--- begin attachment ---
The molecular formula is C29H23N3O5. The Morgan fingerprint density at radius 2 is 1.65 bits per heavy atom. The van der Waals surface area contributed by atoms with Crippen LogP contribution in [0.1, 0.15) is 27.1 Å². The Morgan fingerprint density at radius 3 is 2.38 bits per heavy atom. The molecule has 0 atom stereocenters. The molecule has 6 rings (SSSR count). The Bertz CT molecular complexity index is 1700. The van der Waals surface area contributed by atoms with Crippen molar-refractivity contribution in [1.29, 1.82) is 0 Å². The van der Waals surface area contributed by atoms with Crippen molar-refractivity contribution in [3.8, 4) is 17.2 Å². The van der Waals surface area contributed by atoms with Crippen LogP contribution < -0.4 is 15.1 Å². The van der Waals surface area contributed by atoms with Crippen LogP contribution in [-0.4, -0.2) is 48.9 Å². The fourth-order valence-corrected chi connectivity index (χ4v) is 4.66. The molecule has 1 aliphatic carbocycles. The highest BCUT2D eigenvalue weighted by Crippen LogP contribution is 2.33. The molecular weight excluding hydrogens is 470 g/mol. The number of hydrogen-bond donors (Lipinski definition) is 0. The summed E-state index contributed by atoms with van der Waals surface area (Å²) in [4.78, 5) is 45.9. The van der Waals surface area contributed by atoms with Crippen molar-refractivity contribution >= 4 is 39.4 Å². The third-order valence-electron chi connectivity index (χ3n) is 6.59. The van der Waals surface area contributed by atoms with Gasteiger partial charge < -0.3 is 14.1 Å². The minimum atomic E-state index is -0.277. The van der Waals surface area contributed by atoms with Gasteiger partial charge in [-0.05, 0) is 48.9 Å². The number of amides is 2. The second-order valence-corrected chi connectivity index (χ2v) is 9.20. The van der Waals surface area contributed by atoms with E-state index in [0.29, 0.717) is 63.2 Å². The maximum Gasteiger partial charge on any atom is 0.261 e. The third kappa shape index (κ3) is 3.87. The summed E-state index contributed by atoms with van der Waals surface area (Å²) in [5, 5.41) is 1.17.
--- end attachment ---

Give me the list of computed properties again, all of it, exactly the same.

The molecular formula is C29H23N3O5. The Morgan fingerprint density at radius 2 is 1.65 bits per heavy atom. The van der Waals surface area contributed by atoms with Crippen LogP contribution in [0.1, 0.15) is 27.1 Å². The Morgan fingerprint density at radius 3 is 2.38 bits per heavy atom. The molecule has 0 atom stereocenters. The molecule has 6 rings (SSSR count). The Bertz CT molecular complexity index is 1700. The van der Waals surface area contributed by atoms with Crippen molar-refractivity contribution in [1.29, 1.82) is 0 Å². The van der Waals surface area contributed by atoms with Crippen molar-refractivity contribution in [3.8, 4) is 17.2 Å². The van der Waals surface area contributed by atoms with Crippen LogP contribution < -0.4 is 15.1 Å². The van der Waals surface area contributed by atoms with Crippen LogP contribution in [-0.4, -0.2) is 48.9 Å². The fourth-order valence-corrected chi connectivity index (χ4v) is 4.66. The molecule has 1 aliphatic carbocycles. The highest BCUT2D eigenvalue weighted by Crippen LogP contribution is 2.33. The molecular weight excluding hydrogens is 470 g/mol. The number of hydrogen-bond donors (Lipinski definition) is 0. The summed E-state index contributed by atoms with van der Waals surface area (Å²) in [4.78, 5) is 45.9. The van der Waals surface area contributed by atoms with Crippen molar-refractivity contribution >= 4 is 39.4 Å². The third-order valence-electron chi connectivity index (χ3n) is 6.59. The van der Waals surface area contributed by atoms with Gasteiger partial charge < -0.3 is 14.1 Å². The minimum atomic E-state index is -0.277. The van der Waals surface area contributed by atoms with Gasteiger partial charge in [-0.05, 0) is 48.9 Å². The number of amides is 2. The second-order valence-corrected chi connectivity index (χ2v) is 9.20. The van der Waals surface area contributed by atoms with E-state index in [0.29, 0.717) is 63.2 Å². The maximum Gasteiger partial charge on any atom is 0.261 e. The third kappa shape index (κ3) is 3.87. The summed E-state index contributed by atoms with van der Waals surface area (Å²) in [5, 5.41) is 1.17.